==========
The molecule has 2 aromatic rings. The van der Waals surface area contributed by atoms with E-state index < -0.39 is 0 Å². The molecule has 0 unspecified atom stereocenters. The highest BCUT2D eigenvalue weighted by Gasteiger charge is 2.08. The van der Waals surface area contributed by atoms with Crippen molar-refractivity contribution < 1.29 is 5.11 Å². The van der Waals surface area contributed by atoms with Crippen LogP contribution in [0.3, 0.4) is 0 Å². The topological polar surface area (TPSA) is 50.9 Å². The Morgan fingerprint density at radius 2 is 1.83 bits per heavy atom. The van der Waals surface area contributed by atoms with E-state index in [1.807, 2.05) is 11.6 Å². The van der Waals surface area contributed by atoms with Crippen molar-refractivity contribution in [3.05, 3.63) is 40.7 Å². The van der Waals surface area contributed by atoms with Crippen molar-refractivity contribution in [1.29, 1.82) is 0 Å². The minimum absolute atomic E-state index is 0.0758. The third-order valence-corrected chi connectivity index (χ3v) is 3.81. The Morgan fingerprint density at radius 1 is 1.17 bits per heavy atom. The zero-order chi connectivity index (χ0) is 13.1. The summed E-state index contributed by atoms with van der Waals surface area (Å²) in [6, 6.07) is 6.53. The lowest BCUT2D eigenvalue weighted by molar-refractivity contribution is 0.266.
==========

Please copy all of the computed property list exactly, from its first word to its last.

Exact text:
The molecule has 2 aromatic rings. The van der Waals surface area contributed by atoms with E-state index < -0.39 is 0 Å². The molecule has 0 unspecified atom stereocenters. The highest BCUT2D eigenvalue weighted by Gasteiger charge is 2.08. The van der Waals surface area contributed by atoms with Crippen molar-refractivity contribution < 1.29 is 5.11 Å². The van der Waals surface area contributed by atoms with Crippen LogP contribution in [0.3, 0.4) is 0 Å². The topological polar surface area (TPSA) is 50.9 Å². The Morgan fingerprint density at radius 2 is 1.83 bits per heavy atom. The van der Waals surface area contributed by atoms with E-state index in [1.807, 2.05) is 11.6 Å². The van der Waals surface area contributed by atoms with Crippen molar-refractivity contribution in [3.05, 3.63) is 40.7 Å². The van der Waals surface area contributed by atoms with Crippen molar-refractivity contribution in [1.29, 1.82) is 0 Å². The minimum absolute atomic E-state index is 0.0758. The third-order valence-corrected chi connectivity index (χ3v) is 3.81. The Morgan fingerprint density at radius 1 is 1.17 bits per heavy atom. The zero-order chi connectivity index (χ0) is 13.1. The summed E-state index contributed by atoms with van der Waals surface area (Å²) in [6, 6.07) is 6.53. The lowest BCUT2D eigenvalue weighted by molar-refractivity contribution is 0.266.